Christopher: I think that’s helpful for parents of prodigals because most of the time parents are focusing so much on the prodigal’s behavior and making that the main problem. My son is doing drugs; my daughter is in prison; or my son has run off with his girlfriend and they’re living together. They are praying, “God make my son stop doing drugs or pray that he’ll get his life together and stop playing video games.” The focus has to be “Are our children following Jesus or not?”
My mom also fasted every Monday for seven years for me, too.
JBU: Even an extended fast at one point.
Christopher: Yes, she once began fasting and felt, “I’m going to fast until God tells me to stop.” She fasted for thirty-nine days.
Angela: I felt God calling me to fast for a longer period of time. So I began a juice-only fast with no end in mind. It lasted thirty-nine days. During that time I wrote down many prayers in my journal. There were a few that I would recite each morning and throughout the day. I was so afraid that God might somehow forget my son! So like a persistent widow, I would repeat them relentlessly, asking God to act. Asking God to have mercy on Christopher. Asking for a miraculous breakthrough. I knew that it would take nothing short of a miracle to bring this prodigal son to the Father.
I just wanted to know that Christopher was His and that my son would be safe—if not in this life, then in eternity. I got down on my knees and asked God to please give me just one day—even an hour—of knowing that Christopher has received Christ before I died.
JBU: At what point did Leon come to Christ?
Angela: He started going to church with me to my surprise and then began attending a Bible study. It was there that he gave his life to Christ. In the process, God was healing our relationship.
JBU: When you got the call that Christopher was in jail, how were you able to count your blessings?
Angela: I started listing my blessings that began with Christopher’s incarceration. And as his years in prison passed, I kept expanding the list by using more adding-machine tape. Today it’s longer and taller than I am. Christopher was finally in a safe place, and he called us for the first time after years of non-communication and silence. An indescribable peace came over me as I thanked God. It was an answer to my prayer.
JBU: How would you suggest parents feeling fear, guilt, shame, and a sense of failure on behalf of their child deal with it?
Angela: Realize that it’s normal to feel pain; it’s okay to cry. But we cannot stay there forever. We need help. Our first help is from Jesus Christ and His Word. Then we need to seek other’s help. Find godly friends who can understand and support you, who will walk alongside you. We cannot do it by ourselves. I always encourage women to go to a Bible study to strengthen her before thinking about helping her child. We need to stop focusing on how bad our child is. That can be overwhelming. If you are thinking about how you are going to fix your children, how bad he is, every day, month, and year that can become an idol because that’s all you’re thinking about; that’s all you want God to do for you. We need to turn our eyes and focus on Jesus. That’s why I put the song lyrics, Turn Your Eyes Upon Jesus on the mirror in my prayer closet to remind me of where my focus needs to be.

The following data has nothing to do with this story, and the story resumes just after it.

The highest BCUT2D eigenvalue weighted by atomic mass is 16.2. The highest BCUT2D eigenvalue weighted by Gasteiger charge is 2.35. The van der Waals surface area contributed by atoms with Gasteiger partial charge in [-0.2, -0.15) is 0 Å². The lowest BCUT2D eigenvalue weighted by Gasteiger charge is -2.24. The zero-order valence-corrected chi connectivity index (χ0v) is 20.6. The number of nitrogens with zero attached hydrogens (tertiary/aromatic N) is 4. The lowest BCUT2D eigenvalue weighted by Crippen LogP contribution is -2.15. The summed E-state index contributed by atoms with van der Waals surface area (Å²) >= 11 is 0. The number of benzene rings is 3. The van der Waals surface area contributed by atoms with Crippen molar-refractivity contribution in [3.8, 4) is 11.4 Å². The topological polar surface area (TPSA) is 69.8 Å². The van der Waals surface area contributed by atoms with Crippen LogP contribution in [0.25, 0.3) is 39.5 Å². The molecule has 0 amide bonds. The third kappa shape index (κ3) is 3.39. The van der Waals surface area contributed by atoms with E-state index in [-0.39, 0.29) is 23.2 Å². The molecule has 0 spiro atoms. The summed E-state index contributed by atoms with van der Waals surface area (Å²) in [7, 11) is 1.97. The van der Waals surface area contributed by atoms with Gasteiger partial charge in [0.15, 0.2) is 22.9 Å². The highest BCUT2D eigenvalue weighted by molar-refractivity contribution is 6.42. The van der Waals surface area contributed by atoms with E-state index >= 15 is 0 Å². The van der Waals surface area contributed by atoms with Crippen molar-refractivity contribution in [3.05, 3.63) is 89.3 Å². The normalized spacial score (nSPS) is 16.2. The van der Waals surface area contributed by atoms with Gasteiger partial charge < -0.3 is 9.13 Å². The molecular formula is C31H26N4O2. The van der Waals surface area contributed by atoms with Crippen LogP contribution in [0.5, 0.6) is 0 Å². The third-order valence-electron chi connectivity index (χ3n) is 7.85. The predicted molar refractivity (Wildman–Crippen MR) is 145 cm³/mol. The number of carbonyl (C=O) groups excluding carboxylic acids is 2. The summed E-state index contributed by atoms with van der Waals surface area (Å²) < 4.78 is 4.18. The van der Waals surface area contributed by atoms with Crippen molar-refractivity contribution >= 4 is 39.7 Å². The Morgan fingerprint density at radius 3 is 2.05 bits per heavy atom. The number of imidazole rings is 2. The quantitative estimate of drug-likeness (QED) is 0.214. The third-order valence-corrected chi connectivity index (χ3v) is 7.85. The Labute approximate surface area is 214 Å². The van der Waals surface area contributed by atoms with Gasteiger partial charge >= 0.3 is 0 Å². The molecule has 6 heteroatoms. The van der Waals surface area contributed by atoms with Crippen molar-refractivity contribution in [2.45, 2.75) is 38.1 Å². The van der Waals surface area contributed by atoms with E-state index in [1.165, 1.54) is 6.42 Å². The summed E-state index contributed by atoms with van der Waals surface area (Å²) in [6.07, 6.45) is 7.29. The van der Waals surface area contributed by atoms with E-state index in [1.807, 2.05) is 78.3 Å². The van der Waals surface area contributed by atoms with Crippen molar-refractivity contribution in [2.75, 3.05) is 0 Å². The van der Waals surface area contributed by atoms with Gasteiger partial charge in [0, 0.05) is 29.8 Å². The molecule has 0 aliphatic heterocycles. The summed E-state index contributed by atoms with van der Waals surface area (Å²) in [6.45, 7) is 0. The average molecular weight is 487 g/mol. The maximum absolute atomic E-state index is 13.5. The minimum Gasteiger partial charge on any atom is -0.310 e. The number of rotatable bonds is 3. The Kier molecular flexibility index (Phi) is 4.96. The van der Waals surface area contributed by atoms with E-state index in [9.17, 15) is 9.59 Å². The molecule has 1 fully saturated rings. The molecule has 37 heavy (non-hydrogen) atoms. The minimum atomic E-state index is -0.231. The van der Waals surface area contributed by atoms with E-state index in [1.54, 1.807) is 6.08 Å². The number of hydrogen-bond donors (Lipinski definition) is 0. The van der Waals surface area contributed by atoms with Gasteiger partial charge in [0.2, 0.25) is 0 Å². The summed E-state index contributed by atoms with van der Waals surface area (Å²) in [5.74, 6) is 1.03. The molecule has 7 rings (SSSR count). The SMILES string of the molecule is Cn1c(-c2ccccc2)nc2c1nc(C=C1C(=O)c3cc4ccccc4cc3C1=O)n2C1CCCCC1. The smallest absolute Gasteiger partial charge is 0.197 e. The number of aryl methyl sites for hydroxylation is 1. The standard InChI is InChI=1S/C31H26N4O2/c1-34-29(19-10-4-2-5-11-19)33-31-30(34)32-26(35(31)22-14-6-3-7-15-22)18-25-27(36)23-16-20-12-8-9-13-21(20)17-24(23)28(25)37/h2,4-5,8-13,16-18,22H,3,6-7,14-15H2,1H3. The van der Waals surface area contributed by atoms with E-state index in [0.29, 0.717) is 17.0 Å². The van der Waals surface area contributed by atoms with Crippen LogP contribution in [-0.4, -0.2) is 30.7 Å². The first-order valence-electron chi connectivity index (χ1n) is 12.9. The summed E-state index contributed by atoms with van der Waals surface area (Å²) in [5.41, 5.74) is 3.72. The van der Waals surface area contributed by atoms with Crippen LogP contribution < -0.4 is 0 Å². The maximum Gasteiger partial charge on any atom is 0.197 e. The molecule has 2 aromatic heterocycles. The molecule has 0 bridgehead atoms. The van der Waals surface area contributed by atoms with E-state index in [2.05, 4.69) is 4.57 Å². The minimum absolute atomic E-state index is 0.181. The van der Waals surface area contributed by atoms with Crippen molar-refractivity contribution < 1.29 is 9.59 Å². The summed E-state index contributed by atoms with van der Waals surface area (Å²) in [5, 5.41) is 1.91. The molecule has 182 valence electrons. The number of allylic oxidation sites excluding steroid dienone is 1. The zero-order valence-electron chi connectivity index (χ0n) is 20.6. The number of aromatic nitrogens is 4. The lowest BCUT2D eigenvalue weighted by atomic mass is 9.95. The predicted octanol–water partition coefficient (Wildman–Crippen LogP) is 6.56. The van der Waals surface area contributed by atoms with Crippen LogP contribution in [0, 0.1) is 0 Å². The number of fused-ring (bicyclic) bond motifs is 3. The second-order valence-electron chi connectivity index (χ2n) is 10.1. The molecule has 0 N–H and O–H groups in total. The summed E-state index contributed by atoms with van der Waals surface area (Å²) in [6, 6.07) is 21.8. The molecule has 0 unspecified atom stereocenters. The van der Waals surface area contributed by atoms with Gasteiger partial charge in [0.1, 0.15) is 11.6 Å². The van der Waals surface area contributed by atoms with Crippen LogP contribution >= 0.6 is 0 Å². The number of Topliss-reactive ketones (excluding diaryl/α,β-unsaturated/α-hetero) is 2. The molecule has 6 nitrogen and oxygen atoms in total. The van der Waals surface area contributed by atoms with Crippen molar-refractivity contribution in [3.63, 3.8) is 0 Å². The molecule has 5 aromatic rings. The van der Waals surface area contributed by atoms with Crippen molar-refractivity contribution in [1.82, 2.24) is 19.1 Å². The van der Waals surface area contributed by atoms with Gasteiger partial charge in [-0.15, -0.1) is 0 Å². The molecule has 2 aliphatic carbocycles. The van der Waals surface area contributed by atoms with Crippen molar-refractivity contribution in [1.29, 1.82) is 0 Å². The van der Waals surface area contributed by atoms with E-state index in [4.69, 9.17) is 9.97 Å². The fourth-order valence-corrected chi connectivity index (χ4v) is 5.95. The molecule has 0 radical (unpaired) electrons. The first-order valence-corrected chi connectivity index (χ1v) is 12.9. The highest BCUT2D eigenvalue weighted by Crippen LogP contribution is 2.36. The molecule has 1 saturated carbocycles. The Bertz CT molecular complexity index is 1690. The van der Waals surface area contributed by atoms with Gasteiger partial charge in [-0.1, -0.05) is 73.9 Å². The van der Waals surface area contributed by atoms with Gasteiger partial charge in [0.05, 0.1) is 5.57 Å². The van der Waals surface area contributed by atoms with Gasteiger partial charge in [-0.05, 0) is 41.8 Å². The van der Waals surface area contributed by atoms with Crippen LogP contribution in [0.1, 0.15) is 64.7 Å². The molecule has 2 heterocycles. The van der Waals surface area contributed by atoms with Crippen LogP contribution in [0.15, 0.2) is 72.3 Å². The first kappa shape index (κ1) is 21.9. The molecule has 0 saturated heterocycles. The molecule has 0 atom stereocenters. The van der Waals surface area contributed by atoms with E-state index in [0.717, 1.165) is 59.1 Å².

Christopher: Also tell parents that it’s not their fault.
Angela: That was very difficult for me to accept. But the more you study the Bible and understand the gospel, realizing that we are all sinners and that our kids are sinners by nature, it became easier to let go and realize that it’s not my fault.
JBU: Was there a point, Christopher, when you thought what has happened to Mom?
Christopher: I noticed a change immediately when she was in Louisville for six weeks, which wasn’t expected. She was reading the Bible and she was never positive toward Christianity before.
JBU: How did you deal with all of his rejection—throwing your cards and Bible in the garbage, telling you to get out. It must have broken your heart?
Angela: It was very painful, but it caused me to pray and study God’s Word more. I pictured Jesus having a bottle for my tears. I like this picture because it shows how much He cares for me and that He’s not wasting my tears. Again, BSF was my lifeline. Throughout the week I would become dry, but I went to BSF to fill up, to listen, and to study the Word of God with other women. I left feeling rejuvenated. I could get through another week.
JBU: How did you have the energy to send another card or make another call?
Angela: I kept them in my prayer closet so when I was reading the Word or praying, I would write a card to send to Christopher. I thought he might throw the card away, which he did, but I sent it anyway. As parents, you can feel discouraged because your child doesn’t want to listen or talk. What do you expect? He’s a prodigal, he’s rebellious. God will use our efforts if we never give up.
JBU: Your mom kept reaching out to you. What would you say to parents about not giving up on the relationship?